I have an AppleTV and a ChromeCast. I have a bunch of (legal) rips of the Simpsons.

On the ChromeCast I have to load a single video in the Chrometab every time. The playback isn't always smooth.

On the AppleTV, I drag VNC to the display, hit full screen and watch all day. The playback is smooth and hassle free.

The ChromeCast is more portable, but not by much. If the AppleTV was USB powered I would consider traveling with it.

Apple has half a billion users with active credit cards.

Most realistic answer. Much better response to the question of how can Apple execute the product better than others than gushing about Apple's marketing team.

I think the biggest advantage for Apple is that they have the most popular content distribution platform, and they don't care if they make a profit on content. That makes them pretty attractive to content producers.

If you think of app developers as content producers, you can see how well Apple is already doing with partners.

having a hundred billion dollars in the bank helps, that and a near monopoly on good tablets if not a real one.

They could always cut a deal that makes some studios jump, something for a few years to lock them in.

I wonder whether console gaming will indeed be seriously disrupted, as opposed to merely supplemented. So far, phones and tablets have had certainly had an impact on traditional portable game systems (3DS), but the former are still widely considered to be limited to casual, low-quality games, with the serious stuff to be found elsewhere. There is Call of Duty and Final Fantasy and Grand Theft Auto on iOS already, but only spinoffs and retro ports.

Part of the cause is issues such as controller support. I'd say this would be a much easier sell at home than mobile, since using a physical controller would just require buying one, rather than buying one and then carrying it around everywhere in case you feel like playing a game. But still, not bundling a controller, which is almost certain, fragments the market and means that developers will probably end up having to support awkward touchscreen controls anyway.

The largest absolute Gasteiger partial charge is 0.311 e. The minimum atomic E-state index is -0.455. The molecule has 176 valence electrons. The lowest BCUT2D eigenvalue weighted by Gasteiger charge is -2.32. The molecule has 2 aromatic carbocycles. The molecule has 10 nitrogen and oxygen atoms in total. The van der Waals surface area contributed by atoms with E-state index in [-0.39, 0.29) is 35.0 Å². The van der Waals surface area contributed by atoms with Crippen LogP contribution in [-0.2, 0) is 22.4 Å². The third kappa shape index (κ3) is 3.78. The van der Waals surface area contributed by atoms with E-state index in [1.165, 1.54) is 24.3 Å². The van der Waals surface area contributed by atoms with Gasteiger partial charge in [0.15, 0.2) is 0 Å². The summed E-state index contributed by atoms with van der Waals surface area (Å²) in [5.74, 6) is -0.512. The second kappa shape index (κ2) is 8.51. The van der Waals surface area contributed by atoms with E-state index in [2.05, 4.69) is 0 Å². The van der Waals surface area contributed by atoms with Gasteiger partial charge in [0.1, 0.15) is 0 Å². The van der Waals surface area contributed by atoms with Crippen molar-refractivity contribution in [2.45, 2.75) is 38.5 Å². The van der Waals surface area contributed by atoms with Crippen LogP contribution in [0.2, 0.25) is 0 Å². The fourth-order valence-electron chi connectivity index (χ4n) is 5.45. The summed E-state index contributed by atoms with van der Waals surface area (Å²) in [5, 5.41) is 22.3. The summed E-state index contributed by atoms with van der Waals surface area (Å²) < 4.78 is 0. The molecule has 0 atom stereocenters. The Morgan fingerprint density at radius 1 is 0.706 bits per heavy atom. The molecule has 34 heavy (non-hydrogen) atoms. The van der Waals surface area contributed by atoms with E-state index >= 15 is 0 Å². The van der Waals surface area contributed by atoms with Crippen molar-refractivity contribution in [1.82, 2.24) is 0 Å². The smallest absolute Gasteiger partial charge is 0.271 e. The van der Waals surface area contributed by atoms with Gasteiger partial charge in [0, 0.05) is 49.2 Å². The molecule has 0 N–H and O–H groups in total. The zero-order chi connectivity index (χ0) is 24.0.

Another part is pricing on the App Store. If people are only willing to pay $5 rather than $60, how can you make the same caliber of game? Freemium works, if you're lucky enough to get popular, but it's also a miserable user experience that I hope traditional games stay well away from. Another way to see it is that on a console you have less choice, but if the indirect effect is to increase game quality and I don't mind the price, please give me less choice.

On the other hand, PC gaming seems to be doing pretty well even though for every $60 game there is a free online Facebook game; the market managed to sustain both "casual" and "serious" gaming on the same device. The same could theoretically happen with iOS... It would help if there were multiple storefronts rather than one big one, but that isn't going to happen.

Apple TV would disrupt hardcore console gaming to the same extent the OUYA did. Hardware capabilities are still a very real and important part of console hardware.

The reason the iPad has hurt Gameboy sales is because they can both provide similar level of games. Due to size restrictions a dedicated gaming handheld really can't be that much more powerful than an iPod. There isn't a size restrictions on consoles. Xbox and PS4 back in a whole lot more power into their consoles than Apple ever could in a Apple TV sized piece of hardware. Unless the Apple TV blows up again to something like the size of a Mac Mini, it isn't going to get the same Call of Duty that real consoles get.

But if Apple gets enough users and developers on its console, people will design high quality games for it even if the best graphics can be found elsewhere; most of what makes a game fundamentally good is orthogonal or even opposed to graphics quality. Like the Wii, but potentially more so due to more users and more developers.